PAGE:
“…in the ocean cemetery, the king, the clown, the prince and the peasant are alike, undistinguishable." (George Bruce, 1884).
Those words above certainly make you think.
Monuments in a cemetery or graveyard say something about the deceased. But there’s no permanent marker on show when someone has been buried at sea.
How many of you have ever attended a sea funeral? Very few, I’d have thought. I’ve not even done one yet as only a few are done in the UK each year (they are more complicated, and also quite expensive). But I reckon I might do one, reasonably soon; they are environmentally-friendly, after all, with very strict rules, so it stands to reason that if many people are increasingly drawn down the ‘green’ path in life, then why not in death too?
Burials at sea are nothing new, of course, especially for former sailors, naval officers and people who happened to die during long voyages. But many others have been buried at sea as well. In 1984 Dennis Wilson (below), one of the co-founders of the Beach Boys, was buried off California, with President Ronald Reagan even intervening to help the process along.
The bodies of many Titanic victims were picked up by rescue boats in 1912, with some of them then buried at sea. And, famous adventurer and seafarer Sir Francis Drake (considered a pirate by the Spanish - he defeated the Spanish Armada in 1588), was also buried at sea, off the coast of Panama, in full armour and in a lead casket. This was apparently to ensure no one – especially the Spanish – would find his body. There are still searches for his coffin in the 21st century!
You certainly don’t have to be an ex-sailor or a celebrity to be buried at sea, though. Anyone can if they have the money to pay for it. But you can’t just do it wherever you like. Cremated ashes can be scattered anywhere (for example, film director Alfred Hitchcock was scattered in the Pacific Ocean and comedian Robin Williams in San Francisco Bay). But there are only three sites in England where actual burials at sea are allowed.
Here in the north of England they are allowed off Tynemouth (below), North Tyneside. The other two places are near Newhaven, off the Sussex coast, and near The Needles, Isle of Wight. Each location has been chosen carefully, to mitigate against the small possibility of a body being picked up by fishing nets or returning to shore due to strong currents. And, just in case, a body buried at sea must have an ID tag on it.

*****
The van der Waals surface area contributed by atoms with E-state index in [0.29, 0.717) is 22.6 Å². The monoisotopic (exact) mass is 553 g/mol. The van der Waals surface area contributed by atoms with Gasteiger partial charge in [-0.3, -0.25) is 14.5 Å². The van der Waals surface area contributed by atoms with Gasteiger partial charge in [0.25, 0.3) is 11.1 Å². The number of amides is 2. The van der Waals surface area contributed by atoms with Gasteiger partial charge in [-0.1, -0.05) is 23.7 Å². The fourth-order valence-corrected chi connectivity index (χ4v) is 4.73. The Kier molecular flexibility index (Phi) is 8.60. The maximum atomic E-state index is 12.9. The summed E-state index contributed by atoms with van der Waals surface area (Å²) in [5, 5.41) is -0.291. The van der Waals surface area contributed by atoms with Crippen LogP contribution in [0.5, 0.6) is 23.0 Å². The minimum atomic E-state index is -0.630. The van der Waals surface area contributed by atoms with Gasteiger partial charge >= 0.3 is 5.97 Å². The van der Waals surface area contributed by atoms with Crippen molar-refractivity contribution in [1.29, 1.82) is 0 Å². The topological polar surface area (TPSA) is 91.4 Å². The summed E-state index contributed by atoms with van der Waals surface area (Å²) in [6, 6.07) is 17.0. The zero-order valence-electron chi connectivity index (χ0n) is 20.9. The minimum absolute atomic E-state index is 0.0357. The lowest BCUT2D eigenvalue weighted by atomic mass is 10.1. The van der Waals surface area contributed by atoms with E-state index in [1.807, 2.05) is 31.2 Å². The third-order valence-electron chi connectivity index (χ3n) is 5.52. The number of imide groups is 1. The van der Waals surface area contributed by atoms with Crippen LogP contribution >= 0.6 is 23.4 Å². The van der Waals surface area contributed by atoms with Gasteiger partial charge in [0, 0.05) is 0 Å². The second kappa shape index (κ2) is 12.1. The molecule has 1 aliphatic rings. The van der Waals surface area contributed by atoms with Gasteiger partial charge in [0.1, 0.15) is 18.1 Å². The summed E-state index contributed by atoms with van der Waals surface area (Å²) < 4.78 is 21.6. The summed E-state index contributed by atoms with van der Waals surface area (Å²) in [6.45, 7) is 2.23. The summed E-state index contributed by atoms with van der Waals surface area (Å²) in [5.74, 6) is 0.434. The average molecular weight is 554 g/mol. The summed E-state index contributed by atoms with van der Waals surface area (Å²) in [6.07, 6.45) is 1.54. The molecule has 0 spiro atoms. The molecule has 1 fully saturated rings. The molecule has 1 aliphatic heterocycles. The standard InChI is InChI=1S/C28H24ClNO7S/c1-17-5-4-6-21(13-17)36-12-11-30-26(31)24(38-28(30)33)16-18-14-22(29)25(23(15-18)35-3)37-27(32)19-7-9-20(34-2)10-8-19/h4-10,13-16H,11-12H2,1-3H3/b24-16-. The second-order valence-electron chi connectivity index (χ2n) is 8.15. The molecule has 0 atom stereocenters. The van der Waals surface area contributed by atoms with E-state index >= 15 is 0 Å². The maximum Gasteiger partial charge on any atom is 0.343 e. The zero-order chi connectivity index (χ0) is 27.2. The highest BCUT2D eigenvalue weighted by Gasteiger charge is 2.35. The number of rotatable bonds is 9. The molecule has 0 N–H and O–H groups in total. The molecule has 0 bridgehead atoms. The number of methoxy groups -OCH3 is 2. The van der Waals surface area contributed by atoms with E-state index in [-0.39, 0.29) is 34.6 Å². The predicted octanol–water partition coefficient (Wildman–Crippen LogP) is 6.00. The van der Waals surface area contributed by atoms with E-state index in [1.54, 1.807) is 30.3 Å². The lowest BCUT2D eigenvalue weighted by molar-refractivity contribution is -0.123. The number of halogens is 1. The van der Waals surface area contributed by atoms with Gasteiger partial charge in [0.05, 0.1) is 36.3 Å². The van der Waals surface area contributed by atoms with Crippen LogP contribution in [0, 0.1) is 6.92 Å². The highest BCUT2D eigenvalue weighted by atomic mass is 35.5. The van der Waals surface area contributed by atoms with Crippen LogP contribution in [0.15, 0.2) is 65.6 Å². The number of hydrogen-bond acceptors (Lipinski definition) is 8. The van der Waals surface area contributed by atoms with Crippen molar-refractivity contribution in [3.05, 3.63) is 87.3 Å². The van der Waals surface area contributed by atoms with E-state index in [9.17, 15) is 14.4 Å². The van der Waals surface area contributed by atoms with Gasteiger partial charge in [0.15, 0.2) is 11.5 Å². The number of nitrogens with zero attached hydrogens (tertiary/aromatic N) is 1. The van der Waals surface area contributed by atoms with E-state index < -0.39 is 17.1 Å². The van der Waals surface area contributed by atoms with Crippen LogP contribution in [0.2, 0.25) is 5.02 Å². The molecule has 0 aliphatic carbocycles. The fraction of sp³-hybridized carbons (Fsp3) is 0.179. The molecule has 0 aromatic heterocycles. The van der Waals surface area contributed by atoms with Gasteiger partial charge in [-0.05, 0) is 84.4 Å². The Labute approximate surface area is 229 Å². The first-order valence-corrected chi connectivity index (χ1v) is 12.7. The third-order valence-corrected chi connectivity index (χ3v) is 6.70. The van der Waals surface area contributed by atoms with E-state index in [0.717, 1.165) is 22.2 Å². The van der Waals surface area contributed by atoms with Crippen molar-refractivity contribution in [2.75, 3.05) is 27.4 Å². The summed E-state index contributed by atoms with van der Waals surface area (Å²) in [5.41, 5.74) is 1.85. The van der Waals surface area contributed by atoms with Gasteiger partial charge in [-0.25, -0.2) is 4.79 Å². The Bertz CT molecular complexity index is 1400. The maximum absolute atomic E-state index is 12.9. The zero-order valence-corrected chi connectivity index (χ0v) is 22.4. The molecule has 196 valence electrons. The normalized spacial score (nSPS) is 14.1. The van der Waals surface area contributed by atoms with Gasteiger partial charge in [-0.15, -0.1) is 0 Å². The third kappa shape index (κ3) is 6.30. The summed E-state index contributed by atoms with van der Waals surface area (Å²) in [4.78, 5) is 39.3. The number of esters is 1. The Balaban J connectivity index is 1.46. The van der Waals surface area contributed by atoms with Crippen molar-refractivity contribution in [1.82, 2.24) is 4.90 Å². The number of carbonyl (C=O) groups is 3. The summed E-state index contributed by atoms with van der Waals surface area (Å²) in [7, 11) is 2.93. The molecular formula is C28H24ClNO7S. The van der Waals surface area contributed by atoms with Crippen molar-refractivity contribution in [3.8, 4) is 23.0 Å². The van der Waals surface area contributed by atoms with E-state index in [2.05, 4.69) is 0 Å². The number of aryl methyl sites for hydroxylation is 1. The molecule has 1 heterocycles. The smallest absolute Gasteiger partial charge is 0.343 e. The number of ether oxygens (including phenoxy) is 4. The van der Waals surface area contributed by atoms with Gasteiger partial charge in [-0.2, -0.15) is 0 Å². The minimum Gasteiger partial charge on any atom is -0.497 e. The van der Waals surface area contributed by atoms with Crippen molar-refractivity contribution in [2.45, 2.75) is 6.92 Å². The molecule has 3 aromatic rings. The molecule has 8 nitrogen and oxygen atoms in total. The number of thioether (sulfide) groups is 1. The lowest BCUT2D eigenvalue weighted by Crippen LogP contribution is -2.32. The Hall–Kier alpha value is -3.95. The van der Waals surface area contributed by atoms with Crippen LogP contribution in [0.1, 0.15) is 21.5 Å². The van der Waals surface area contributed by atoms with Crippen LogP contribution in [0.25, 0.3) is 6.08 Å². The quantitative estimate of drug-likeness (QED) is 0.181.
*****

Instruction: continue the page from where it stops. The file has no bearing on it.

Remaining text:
There’s paperwork to be dealt with, naturally, including proving the body is not infected. A special licence must be applied for. And the coffin and any inner box or lining must be made from natural non-toxic and biodegradable materials, with absolutely no plastic, lead, copper or zinc. It must be strong enough to withstand any impact and be able to take the body quickly to the bottom of the sea. Holes have to be drilled throughout the coffin and extra weight added to the base. Furthermore, embalmed bodies cannot be buried at sea, as the preservatives used could cause water pollution and spoil a beautiful area.
It’s also vital (and kind of obvious!) that the boat taking you and the coffin out to sea must be big enough to carry everyone, and have GPS so the burial happens in exactly the right place.
As for the service - well, it can be held on the boat. But given that our coastal waters are often very choppy indeed and it can take a few hours to reach the burial site, many people prefer to have a memorial on shore. Sea burials are called off if the weather’s too bad.
I’d be interested to hear from anyone interested in having a sea burial. Finally, if you do choose this option, it's worth remembering that it will be the only sea voyage you ever take where it doesn’t matter one bit if you suffer from seasickness!
Until next time,